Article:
It made me think of Tim Keller’s explanations in his book “The Freedom of Self-Forgetfulness”.  He explains that because of the death and resurrection of Jesus, we are no longer on trial. Jesus, as our substitute, has taken the condemnation we deserve and so we are acceptable; we are enough in God’s eyes because of what Jesus did on the cross. Knowing that the underserved verdict of ‘not guilty’ has been given, not because of our performance, but because of God’s grace, encourages us to perform on the basis of that verdict. In Him, our identity is secure. We can do things for the joy of doing them and we help people to help people, not so that we can feel better about ourselves nor fill up any emptiness. We say yes to good out of abundance.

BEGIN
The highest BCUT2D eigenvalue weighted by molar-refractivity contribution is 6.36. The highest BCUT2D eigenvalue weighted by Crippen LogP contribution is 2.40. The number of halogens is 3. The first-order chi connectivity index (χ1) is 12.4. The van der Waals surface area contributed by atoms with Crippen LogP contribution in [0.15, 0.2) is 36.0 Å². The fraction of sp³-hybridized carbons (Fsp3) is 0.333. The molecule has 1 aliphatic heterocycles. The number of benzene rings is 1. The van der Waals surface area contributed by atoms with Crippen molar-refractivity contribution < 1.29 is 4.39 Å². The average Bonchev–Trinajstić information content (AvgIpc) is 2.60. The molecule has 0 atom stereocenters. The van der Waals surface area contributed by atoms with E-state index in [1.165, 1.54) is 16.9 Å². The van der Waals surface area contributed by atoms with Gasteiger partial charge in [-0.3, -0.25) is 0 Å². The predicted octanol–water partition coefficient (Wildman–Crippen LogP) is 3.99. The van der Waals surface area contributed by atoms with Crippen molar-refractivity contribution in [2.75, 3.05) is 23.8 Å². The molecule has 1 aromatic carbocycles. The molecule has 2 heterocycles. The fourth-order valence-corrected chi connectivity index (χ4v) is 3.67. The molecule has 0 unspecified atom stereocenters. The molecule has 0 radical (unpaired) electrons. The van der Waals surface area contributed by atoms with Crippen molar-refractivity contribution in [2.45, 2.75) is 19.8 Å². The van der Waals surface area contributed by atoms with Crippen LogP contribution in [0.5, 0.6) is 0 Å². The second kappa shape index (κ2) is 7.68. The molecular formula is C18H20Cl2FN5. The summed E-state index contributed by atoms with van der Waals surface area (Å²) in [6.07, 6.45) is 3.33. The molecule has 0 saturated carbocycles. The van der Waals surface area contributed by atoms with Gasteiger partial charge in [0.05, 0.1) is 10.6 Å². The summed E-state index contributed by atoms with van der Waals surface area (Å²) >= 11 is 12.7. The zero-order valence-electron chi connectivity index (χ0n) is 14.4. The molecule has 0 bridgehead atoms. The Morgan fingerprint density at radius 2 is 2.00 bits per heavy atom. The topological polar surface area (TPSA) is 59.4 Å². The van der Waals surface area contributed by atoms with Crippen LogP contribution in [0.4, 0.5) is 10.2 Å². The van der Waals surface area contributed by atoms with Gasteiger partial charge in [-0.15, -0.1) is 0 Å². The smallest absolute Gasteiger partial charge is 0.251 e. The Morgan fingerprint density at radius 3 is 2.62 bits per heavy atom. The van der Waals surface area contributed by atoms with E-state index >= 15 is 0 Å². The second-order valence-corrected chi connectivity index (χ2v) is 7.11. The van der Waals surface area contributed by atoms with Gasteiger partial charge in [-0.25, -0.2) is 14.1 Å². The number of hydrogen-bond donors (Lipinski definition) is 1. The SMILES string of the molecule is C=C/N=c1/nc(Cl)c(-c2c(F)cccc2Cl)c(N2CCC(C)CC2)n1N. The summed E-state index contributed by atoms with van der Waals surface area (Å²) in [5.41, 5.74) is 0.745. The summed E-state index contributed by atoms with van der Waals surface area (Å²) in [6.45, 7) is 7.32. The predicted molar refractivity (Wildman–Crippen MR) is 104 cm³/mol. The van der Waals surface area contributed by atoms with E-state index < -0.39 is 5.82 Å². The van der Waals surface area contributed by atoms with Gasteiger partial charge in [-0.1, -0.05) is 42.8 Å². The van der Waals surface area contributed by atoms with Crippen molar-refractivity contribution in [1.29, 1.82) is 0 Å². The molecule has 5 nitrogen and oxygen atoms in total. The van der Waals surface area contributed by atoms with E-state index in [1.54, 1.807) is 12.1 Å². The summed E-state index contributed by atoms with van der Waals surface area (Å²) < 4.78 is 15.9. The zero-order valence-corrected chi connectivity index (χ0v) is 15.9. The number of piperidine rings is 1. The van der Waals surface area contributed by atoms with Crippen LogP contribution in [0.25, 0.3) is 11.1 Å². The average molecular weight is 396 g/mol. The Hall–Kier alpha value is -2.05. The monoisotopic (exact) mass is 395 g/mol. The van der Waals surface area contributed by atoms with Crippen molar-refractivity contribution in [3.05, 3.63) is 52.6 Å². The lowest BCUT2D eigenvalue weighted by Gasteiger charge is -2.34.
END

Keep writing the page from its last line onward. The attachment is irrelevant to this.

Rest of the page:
In Madagascar, one of the life-changing experiences was connecting with one of the Malagasy volunteers. We were both under a table trying to manage the challenging behaviour of one of the children when we caught the eye of the other. It felt almost like recognition. Later that night, when we were at church, we were part of the same little group who were praying together.  And the next day, we found ourselves standing in a bathroom without a common spoken language, with me showing her how to apply ointment that I had brought with me from South Africa.  As she took off her second layer (I also never wear less than two layers on my upper body because of my scars), and I rubbed the ointment into her wounds, I looked at her and thought, “You are beautiful, you are precious, you are loved”. I realized then, that although we both had physical scars and had been emotionally wounded, we were still beautiful, precious and loved. And it felt like it was a message for every person that had ever felt disqualified or unworthy at any time, for any reason, to remember to say yes to being beautiful, precious and loved.